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How the Coronavirus Epidemic Is Accelerating the Transition to Digital Health 

With doctors and medical resources spread thin, hospitals and providers are increasingly turning to virtual options.

telehealth Photo courtesy of Shutterstock

Doctors worldwide face overcrowded medical facilities, floods of patients and, for many, the most difficult challenge of their lifetimes. With so few resources available to treat an increasing number of COVID-19 cases, the health care system is being forced to prioritize who receives care, while transitioning entire practices to virtual methods for the first time. In response to this overwhelming volume, the health care system is witnessing fast-tracked innovations in digital health and telemedicine, leading to a new landscape built on streamlining efficiencies, reducing costs and delivering care with new technological models. As virtual care and telehealth become the new staples of modern treatment, the medical industry is experiencing a transformation beneficial to doctors and patients alike.

Telehealth gives patients a digital portal into the health care system, whether through a digital screening tool or a video call with a physician. Despite its convenience, affordability and growing clinical breadth, telehealth experienced low utilization rates among health insurers and vendors up until these past few months. According to a national survey conducted by Mercer Health, health care companies with over 500 employees reported that 71 percent of their workforce had access to telemedicine, but struggled incorporating the services into daily utilization. A brief published by Peterson-Kaiser Health System Tracker in 2018 also indicated telemedicine had between 1 to 3 percent utilization among a broad range of age groups.

The coronavirus epidemic has reversed this trend. With doctors and medical resources spread thin, hospitals and providers are increasingly turning to virtual options. Teladoc and Amwell have reported tremendous increases in volume. Teladoc is averaging 15,000 patient visits a day in the U.S., 50 percent higher than in February. Amwell has seen a 350 percent increase from the normal expected volume of calls this time of year. Digital health companies, like Clearstep, are also seeing increasing traffic. Currently, Clearstep is processing approximately 10,000 symptom checks per day, many times higher than months prior.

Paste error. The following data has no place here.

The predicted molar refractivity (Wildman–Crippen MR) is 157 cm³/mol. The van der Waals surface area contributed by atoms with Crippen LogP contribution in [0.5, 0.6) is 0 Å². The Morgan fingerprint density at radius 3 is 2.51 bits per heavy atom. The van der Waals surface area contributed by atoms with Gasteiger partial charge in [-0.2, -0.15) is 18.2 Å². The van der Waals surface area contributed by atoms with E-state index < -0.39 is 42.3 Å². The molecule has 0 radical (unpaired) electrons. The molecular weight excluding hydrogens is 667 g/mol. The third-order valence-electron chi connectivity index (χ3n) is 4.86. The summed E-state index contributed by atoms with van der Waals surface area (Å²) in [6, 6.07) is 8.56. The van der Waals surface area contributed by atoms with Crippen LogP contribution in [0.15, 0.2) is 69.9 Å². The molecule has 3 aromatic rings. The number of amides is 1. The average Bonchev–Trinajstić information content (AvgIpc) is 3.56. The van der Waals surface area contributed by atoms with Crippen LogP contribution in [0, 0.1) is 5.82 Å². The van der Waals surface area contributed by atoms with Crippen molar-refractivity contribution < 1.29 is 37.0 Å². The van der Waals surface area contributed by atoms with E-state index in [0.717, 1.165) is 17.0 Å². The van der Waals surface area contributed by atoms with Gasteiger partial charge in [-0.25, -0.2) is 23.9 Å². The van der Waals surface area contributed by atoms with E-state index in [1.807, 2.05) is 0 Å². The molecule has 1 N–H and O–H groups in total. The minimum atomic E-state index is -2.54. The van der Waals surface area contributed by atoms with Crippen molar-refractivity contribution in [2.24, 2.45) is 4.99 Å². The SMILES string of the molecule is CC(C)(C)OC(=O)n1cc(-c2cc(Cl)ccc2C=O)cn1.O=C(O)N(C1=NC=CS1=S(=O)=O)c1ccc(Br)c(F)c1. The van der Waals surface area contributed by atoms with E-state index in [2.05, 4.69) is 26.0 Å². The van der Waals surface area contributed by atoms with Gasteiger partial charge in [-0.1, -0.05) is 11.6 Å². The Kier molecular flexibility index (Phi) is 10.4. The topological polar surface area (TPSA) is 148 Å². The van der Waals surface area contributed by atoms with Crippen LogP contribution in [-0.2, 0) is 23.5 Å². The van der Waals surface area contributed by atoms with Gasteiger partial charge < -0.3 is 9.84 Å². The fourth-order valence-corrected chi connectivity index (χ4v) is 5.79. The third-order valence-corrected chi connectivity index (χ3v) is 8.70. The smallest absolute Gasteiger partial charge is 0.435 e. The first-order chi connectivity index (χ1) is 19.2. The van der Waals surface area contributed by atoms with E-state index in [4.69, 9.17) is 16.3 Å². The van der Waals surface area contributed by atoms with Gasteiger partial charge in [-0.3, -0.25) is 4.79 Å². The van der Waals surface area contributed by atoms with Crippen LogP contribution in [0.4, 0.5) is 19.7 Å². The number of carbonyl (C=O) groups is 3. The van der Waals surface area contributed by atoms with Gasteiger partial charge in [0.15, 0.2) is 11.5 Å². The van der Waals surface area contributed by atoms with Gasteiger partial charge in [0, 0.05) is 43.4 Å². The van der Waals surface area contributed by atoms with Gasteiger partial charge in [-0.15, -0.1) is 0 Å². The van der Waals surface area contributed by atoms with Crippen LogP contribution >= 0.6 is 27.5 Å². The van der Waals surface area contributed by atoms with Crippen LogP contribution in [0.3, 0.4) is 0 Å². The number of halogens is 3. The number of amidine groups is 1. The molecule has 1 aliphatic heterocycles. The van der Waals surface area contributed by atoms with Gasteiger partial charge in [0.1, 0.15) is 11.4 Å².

Online symptom checkers are one digital health service the medical industry is turning to during this pandemic. Before meeting face-to-face with doctors, users engage with AI-driven chatbots to understand their best options for care. These digital dialogs feature a number of multiple choice questions that gather clinically relevant information and provide the best next steps for care (whether that’s urgent care, a trip to the ER or a virtual appointment with a specialist). In a time when medical facilities are overcrowded and hospital beds are in high-demand, digital front-door solutions help to ensure that the vast majority of people stay home and that those who need care go to the right places at the right times. Our physician advisors working in ICUs in New York City have explained to us that reducing even 10 to 20 percent of patient volume would significantly help the currently overloaded health system.

While many physicians are taking patients via virtual visits for the first time, even more consumers are accessing telemedicine appointments. Decision support companies like Clearstep are serving as portals to help route individuals to the right points of care. So far, we have integrated with 28 hospitals in Florida and Connecticut to help screen for COVID-19 remotely. Physicians and patients across the country are recognizing the convenience of digital health. While large numbers were introduced to the concept out of necessity borne in the climate of coronavirus, many are likely to continue using this more convenient method of accessing care. Telemedicine utilization will likely settle down to a new normal in the post-COVID-19 era.

While the coronavirus epidemic has brought challenges and hardship to the medical community, it has also presented new opportunities for innovation. As doctors and patients increasingly turn to telehealth, seamless, user-centric experiences will become the new normal—much like platforms such as Amazon, Expedia and Uber. Health care consumers will remain inclined to adopt more convenient, price-transparent and virtual modes of care. Digital front-door solutions will help ensure patients have clear visibility of their options for the right level of care, ensuring they are enabled to direct themselves to the best next steps for treatment.

Adeel Malik and Bilal Naved are two of the cofounders of Clearstep Health—a digital health company providing patients with virtual resources and care.

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